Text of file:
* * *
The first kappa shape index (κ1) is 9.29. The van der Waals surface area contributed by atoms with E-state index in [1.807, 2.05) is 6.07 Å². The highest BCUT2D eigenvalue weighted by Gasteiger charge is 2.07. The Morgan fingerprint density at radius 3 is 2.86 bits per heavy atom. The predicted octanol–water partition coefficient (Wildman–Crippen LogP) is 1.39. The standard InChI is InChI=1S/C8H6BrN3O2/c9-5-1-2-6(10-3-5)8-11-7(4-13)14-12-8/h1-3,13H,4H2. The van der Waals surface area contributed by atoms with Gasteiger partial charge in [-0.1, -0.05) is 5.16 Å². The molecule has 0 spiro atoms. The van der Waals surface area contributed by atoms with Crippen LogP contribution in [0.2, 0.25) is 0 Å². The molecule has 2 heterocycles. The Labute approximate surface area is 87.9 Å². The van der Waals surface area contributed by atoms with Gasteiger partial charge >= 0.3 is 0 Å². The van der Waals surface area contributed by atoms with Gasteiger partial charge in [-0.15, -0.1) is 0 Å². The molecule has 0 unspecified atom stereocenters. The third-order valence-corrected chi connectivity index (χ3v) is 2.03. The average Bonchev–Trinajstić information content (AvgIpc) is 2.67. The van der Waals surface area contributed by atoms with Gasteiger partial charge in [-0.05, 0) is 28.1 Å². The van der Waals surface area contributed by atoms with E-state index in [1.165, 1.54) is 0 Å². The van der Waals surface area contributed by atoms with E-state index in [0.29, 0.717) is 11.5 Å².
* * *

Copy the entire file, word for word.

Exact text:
The first kappa shape index (κ1) is 9.29. The van der Waals surface area contributed by atoms with E-state index in [1.807, 2.05) is 6.07 Å². The highest BCUT2D eigenvalue weighted by Gasteiger charge is 2.07. The Morgan fingerprint density at radius 3 is 2.86 bits per heavy atom. The predicted octanol–water partition coefficient (Wildman–Crippen LogP) is 1.39. The standard InChI is InChI=1S/C8H6BrN3O2/c9-5-1-2-6(10-3-5)8-11-7(4-13)14-12-8/h1-3,13H,4H2. The van der Waals surface area contributed by atoms with Gasteiger partial charge in [-0.1, -0.05) is 5.16 Å². The molecule has 0 spiro atoms. The van der Waals surface area contributed by atoms with Crippen LogP contribution in [0.2, 0.25) is 0 Å². The molecule has 2 heterocycles. The Labute approximate surface area is 87.9 Å². The van der Waals surface area contributed by atoms with Gasteiger partial charge >= 0.3 is 0 Å². The van der Waals surface area contributed by atoms with Gasteiger partial charge in [-0.15, -0.1) is 0 Å². The molecule has 0 unspecified atom stereocenters. The third-order valence-corrected chi connectivity index (χ3v) is 2.03. The average Bonchev–Trinajstić information content (AvgIpc) is 2.67. The van der Waals surface area contributed by atoms with Gasteiger partial charge in [-0.05, 0) is 28.1 Å². The van der Waals surface area contributed by atoms with E-state index in [1.165, 1.54) is 0 Å². The van der Waals surface area contributed by atoms with E-state index in [0.29, 0.717) is 11.5 Å².